Wood Hoods are a Hot Kitchen Trend

July 25, 2022

One of the first questions clients ask when we discuss their kitchen is “What’s the hot kitchen trend?” I usually respond that trends come and go, while great design is timeless. No, I am not a big follower of trends. I feel that each kitchen I design is a personal reflection of the family living in the home. What do you love and want to live with? What will make you happy every morning you walk into your kitchen? Everything goes in a cycle and design is no different. Good classic design basics will carry you a long way. Let’s look at some design details I am seeing return to favor for the kitchens I am designing. One big resurgence is wood hoods – they are hot!

Wood Hoods vs. Stainless Steel Hoods

wood hood

Some people love big stainless steel hoods for the cleanability. I think the popularity of stainless steel hoods was a reaction to the large wood mantle hoods of a few years back. Remember when I said design is cyclical? Every kitchen seemed to have a mantle hood with sides that extended down to the counter and surrounded the range top. Those hoods had storage for spices and shelves for bottles which generally required cleaning if you were a messy cook. I have designed some lovely wood mantle hoods one of which is shown above. I am starting to see more of this hood design coming around again but with an updated look.


wood trim hood

One of our most popular kitchens on my Instagram feed is this one (above), where I customized the hood with an antique barn beam for the mantle and corbels. I did not extend the hood to the counter top although I did have enough room for that detail. By using a wood hood, the visual line of the kitchen is uninterrupted. This kitchen in particular would have a very different look had I designed a stainless steel hood for it instead. This is a perfect example of why wood hoods are a hot kitchen trend. Clean lines in the cabinet design provide the balance to the rustic texture of the antique beam detail. This kitchen is a beautiful blend of vintage and new.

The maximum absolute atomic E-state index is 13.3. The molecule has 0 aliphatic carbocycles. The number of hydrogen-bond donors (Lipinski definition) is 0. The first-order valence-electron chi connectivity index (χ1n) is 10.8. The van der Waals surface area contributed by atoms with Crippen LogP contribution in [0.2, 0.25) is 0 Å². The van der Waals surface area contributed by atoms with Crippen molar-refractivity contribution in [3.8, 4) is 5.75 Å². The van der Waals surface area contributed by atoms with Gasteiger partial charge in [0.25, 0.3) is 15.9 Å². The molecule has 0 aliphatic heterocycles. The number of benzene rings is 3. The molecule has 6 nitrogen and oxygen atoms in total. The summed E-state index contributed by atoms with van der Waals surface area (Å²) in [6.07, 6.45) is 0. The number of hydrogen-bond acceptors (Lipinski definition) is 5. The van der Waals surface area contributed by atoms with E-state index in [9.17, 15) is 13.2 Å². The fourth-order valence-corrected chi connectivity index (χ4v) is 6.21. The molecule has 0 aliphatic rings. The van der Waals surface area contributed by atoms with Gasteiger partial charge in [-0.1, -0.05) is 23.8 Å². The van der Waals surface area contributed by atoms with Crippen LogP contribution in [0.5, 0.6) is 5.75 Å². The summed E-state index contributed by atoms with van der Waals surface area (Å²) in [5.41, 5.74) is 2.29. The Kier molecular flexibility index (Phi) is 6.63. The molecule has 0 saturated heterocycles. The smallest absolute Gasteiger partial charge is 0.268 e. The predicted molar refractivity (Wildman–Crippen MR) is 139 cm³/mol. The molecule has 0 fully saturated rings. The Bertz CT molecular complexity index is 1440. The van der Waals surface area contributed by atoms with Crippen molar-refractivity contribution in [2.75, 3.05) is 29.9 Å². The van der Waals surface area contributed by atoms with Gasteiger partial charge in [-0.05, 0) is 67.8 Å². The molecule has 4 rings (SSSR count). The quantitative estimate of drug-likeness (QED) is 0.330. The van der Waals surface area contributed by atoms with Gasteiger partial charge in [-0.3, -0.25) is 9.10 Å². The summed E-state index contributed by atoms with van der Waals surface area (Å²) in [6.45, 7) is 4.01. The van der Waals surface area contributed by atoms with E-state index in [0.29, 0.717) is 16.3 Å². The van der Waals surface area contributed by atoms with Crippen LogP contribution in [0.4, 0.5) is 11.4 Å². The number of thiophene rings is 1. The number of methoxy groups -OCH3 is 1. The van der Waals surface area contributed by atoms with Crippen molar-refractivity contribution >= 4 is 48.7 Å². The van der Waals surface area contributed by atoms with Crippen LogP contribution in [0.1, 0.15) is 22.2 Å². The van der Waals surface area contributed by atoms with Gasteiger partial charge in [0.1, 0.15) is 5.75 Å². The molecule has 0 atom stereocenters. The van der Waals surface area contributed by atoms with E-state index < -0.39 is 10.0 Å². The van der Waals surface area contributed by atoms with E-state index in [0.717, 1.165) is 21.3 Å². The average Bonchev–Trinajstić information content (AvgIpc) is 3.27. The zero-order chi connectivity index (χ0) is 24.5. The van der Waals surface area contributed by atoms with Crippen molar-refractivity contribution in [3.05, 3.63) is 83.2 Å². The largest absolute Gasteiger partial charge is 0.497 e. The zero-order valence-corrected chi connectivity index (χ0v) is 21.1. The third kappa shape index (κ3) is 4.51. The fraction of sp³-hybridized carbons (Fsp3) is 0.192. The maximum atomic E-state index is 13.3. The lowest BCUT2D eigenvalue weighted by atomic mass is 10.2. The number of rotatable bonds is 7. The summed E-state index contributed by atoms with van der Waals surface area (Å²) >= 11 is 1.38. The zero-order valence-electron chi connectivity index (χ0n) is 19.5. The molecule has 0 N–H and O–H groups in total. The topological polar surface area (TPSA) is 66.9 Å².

vent hood

In this kitchen I added a hood skirt in natural maple repeating the interior color inside the glass door cabinets, floating shelves and the small appliance storage cabinet. This detail on the hood added an unexpected combination of colors and materials that makes it a focal point. The horizontal detail of the ship lap makes this a hot wood hood.


stained wood hood

Not every wood hood needs to be surrounded by cabinets. A well-appointed hood can stand alone as a design feature. Sometimes you just do not have the space for the additional cabinets. In our “Moody Hues” kitchen, the hood stands alone as a design feature. The finish of the hood matches the island cabinets and is placed above a niche with a contrasting tile detail. We carried the white subway tile across the entire wall, which allowed the hood to be the main attraction in the kitchen.


slide out hood

As kitchens have become more clean lined, hoods in many cases have gone into hiding. In this award-winning kitchen, the client did not want to have a stainless steel hood but did not want a traditional wood hood either, so we opted for a pull-out hood. The blower is concealed behind the cabinet doors above. The front frame of this pull-out hood is only a couple of inches wide and coordinates with the finish on both the hardware and the details in the tile backsplash.

Tips on Designing Wood Hoods

Here are some important things to consider when designing a wood hood into a kitchen:

I always oversize a wood hood above a pro range or range top by 6 inches when possible. This will protect the wood finish on the exterior of the hood from excess heat and steam if you do not turn on the blower.

Use a liner on the inside of the hood. The best liner is stainless steel. If the fabricator suggests a stainless laminate to save money, remember that laminates can melt-as they are affected by high heat. Once again, check local code requirements.

Follow the manufacturer and local code guidelines for clearances above the cooking surface. We work with a minimum of 36 inches off the counter top to the bottom of the hood.

Make sure there is access to the ducting for the hood by providing a removable panel so the installer can connect the duct work into the blower.

For petite clients, you may want to locate the blower controls in the backsplash for accessibility.

—By Sharon L. Sherman, ASID, CID, CKD, NCIDQ. She is the owner and founder of Thyme & Place Design in New Jersey